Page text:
June 5, 2010
Here I stand along side a wall typing on the netbook (thank you once again Damla) as the rest of my Peace-mates play volleyball (one rope strong across two columns and a make-shift volleyball which is actually a soccer ball) and also soccer keep-away in the open coutyard, I have to pause and consider how lucky I am to be here. The people are wonderful (both Americans and Ghanians) and so far, every anxious moment I had wondering what it would be like has passed and most things have turned out far better than I could have hoped for.
I have landed and somewhat adjusted to the new world here. The flight out to Ghana went well after the airport had to double check that all of our luggage was actually on board. We waited for alomst an hour before getting out of JFK, but then that was it, we were airborne and only a small, apprehensive sigh came out; it was really happening.
Then about twelve hours in the air passed by. I think I managed to sleep or slightly doze of for about an hour during the trip, and that put me in Accra, the capitol, around 8AM their time. I was not that tired, and the warm rains made sure to wake me up upon stepping off the staircase out of the plane. It no longer was happening, it *had happened*! I made it. What a sense of relief it was. Then came the airport. Or at least out departure.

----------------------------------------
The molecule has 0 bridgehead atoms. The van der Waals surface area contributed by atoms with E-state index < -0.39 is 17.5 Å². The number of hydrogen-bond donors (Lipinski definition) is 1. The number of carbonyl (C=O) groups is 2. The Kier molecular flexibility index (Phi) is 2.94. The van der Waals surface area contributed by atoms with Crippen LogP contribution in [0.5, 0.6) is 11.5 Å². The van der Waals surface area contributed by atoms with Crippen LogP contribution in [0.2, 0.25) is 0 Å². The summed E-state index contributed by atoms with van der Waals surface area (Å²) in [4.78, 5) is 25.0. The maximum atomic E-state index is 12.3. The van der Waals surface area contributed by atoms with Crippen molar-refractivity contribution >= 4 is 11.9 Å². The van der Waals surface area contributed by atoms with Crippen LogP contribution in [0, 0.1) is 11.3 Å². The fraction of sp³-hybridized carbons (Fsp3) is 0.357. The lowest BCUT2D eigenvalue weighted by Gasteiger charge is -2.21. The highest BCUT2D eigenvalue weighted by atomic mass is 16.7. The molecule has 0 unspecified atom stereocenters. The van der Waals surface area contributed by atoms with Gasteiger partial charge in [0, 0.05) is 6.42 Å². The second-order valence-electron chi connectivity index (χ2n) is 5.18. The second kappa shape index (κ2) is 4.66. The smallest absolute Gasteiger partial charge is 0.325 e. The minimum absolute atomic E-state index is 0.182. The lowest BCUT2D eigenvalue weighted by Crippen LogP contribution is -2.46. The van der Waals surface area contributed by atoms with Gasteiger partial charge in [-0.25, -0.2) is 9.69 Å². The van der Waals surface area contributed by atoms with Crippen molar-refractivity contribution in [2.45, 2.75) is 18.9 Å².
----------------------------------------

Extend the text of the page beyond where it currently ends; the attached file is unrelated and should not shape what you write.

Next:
We collected our bags, showed our passports to everyone, and then jumped outside to approach the bus which would ferry us out to Peace Corps Headquarters. It was large, bright green, and nicely air conditioned. This short trip to HQ gave us a quick acquaintance with the area. The streets, the vendors, the cobbled together shacks and some of the very nice houses made me feel that some have it nice, others have it pretty hard. The meet and greet at Peace Corps' office went well, and the rain kept coming and going for the rest of the afternoon. It really felt nice if it didn't pour too much.
With official business concluded and our behinds back on the bus again, we made the rest of the trip out to our temporary digs at a school about an hour or so from Accra. we had the same escort to the dormitory on a campus outside of town. Lots of honking, lots of not so happy faces peering back in the windows, but they were out numbered by the very happy faces who would wave.
Still, there we were, enjoying a new space and a new land. Small rooms but they had toilets and even a shower head, though I will probably try just the bucket for fun to get used to. The weather was a bit hot and humid, but fortunately it is the rainy season so the day time highs are not that high, mostly in the high 80s as the sun doesn't come out much.
Here we met the staff that will begin the training session for us. All Ghanians, and all smiling and extremely helpful. They fed us and made some great spicy foods which I could enjoy.
So for the first day, I had about 30 or 36 hours of up-time and little down-time. After dinner I crashed in bed without even taking off my clothes, and in the early morning I realized I hadn't taken my shoes off. Yes I was that tired.
No mosquito bites yet! That is a big victory in my book, though I haven't seen one yet so that is a good thing.